Existential risk works out differently for different socioeconomic classes in the society.
For a poor person, existential risk is almost any event that disrupts regular income, including being unemployed or falling unwell.
For the middle-class, existential risk is the same as the poor person, but with better cushioning. They are able to keep going for shorter periods of time without an income and are also able to absorb temporary setbacks on the health front.
For the well-to-do, existential risk is prolonged strife on both economic and health fronts. The cushioning is provided by accumulated wealth, but they have about two levels of catastrophe to fall through before the risk becomes terminal for their well being.
For the rich, existential risk on the economic front comes from a prolonged inability to grow the considerable wealth at their disposal. They also have a better ability to work through health issues that are not terminal.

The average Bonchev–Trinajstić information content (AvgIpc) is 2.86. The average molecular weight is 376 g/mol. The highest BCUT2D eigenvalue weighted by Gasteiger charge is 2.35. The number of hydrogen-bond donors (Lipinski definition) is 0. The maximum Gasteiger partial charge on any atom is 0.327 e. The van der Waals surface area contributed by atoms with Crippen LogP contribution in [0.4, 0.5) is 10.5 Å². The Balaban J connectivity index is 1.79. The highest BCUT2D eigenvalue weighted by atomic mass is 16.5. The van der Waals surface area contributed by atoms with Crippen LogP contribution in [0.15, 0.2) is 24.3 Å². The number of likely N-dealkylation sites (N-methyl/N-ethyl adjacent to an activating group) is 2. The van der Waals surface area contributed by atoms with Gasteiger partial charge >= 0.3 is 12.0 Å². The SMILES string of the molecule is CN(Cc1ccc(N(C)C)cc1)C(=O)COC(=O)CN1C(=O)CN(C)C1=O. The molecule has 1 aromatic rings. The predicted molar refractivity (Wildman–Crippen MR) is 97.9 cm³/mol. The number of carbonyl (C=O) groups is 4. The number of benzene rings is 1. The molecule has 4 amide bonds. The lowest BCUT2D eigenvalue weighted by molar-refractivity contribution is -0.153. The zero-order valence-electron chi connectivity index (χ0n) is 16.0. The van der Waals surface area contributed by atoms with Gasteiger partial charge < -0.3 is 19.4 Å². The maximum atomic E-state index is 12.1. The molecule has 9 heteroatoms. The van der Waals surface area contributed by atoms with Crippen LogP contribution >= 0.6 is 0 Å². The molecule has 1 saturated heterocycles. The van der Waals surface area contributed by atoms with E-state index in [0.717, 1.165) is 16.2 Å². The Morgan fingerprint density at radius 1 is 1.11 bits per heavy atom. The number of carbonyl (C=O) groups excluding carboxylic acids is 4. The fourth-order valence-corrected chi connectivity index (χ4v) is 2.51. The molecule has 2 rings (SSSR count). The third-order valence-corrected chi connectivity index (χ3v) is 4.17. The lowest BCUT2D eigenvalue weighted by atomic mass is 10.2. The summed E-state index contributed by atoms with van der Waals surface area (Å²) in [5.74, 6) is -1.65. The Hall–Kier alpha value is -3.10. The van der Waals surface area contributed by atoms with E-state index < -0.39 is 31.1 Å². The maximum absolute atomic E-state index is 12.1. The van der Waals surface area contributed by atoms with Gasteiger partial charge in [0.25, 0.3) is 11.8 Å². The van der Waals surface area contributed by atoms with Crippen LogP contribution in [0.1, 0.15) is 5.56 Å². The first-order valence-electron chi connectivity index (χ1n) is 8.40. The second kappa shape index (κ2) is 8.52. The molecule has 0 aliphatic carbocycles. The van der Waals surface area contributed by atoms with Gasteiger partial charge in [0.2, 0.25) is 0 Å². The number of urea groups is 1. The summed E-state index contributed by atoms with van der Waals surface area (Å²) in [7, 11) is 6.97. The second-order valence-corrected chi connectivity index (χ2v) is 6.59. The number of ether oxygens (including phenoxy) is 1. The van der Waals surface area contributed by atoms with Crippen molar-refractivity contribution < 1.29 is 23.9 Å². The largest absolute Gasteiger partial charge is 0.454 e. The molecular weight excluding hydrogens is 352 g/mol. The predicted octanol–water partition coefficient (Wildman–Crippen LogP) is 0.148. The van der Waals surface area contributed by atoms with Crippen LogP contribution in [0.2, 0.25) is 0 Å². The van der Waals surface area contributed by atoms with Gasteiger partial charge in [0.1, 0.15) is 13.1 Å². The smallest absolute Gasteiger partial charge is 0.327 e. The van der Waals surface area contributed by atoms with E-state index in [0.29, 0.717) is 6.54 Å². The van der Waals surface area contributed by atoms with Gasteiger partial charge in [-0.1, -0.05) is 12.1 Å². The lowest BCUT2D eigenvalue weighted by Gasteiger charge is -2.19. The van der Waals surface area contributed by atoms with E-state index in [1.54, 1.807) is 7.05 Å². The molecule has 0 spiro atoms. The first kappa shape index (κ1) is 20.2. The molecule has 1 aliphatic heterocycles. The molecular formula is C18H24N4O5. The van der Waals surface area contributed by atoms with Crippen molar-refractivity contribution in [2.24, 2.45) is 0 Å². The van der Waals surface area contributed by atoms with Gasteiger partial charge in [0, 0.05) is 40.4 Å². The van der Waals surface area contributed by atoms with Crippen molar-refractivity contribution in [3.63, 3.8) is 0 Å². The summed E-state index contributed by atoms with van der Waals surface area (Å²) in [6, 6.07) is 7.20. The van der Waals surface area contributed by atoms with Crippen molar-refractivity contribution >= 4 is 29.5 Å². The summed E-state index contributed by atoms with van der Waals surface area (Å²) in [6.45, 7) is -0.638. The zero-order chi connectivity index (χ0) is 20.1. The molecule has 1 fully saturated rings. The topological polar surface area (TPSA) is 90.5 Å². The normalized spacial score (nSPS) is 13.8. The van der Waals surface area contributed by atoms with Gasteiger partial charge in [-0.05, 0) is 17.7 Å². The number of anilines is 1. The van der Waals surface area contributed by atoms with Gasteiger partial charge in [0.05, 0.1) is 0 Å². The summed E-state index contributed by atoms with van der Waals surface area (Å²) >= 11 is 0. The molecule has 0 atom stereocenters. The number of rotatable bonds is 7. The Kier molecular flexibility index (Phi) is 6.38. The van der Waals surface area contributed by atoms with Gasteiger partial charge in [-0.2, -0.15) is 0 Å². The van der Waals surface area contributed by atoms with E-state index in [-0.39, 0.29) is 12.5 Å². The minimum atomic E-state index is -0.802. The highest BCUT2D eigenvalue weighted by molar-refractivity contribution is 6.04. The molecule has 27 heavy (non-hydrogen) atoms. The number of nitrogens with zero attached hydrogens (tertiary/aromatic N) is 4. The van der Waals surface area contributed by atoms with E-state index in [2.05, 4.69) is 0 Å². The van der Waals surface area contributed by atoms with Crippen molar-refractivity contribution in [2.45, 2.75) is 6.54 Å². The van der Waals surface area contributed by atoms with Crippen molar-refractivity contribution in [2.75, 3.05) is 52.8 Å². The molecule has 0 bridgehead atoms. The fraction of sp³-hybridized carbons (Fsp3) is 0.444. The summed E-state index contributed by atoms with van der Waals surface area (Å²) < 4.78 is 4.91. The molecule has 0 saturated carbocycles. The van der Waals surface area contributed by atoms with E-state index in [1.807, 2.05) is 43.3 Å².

Our societies and democratic processes are negotiations between these groups to navigate the daily act of living. While the proxy of a national anthem, a religion, or a flag are handy tools to abstract away this complexity into something that is easily grasped, the underlying mechanics is terribly complicated.
Everyone has different motivations, incentives, and appetite for risk in this game. Which is why systems that promise perfection and absolute fixes are always ones we need to watch out for. What works best is a collaborative framework that allows everyone a seat at the table and at least a minimal ability to affect the outcomes and a system of feedback loops and redressal mechanisms.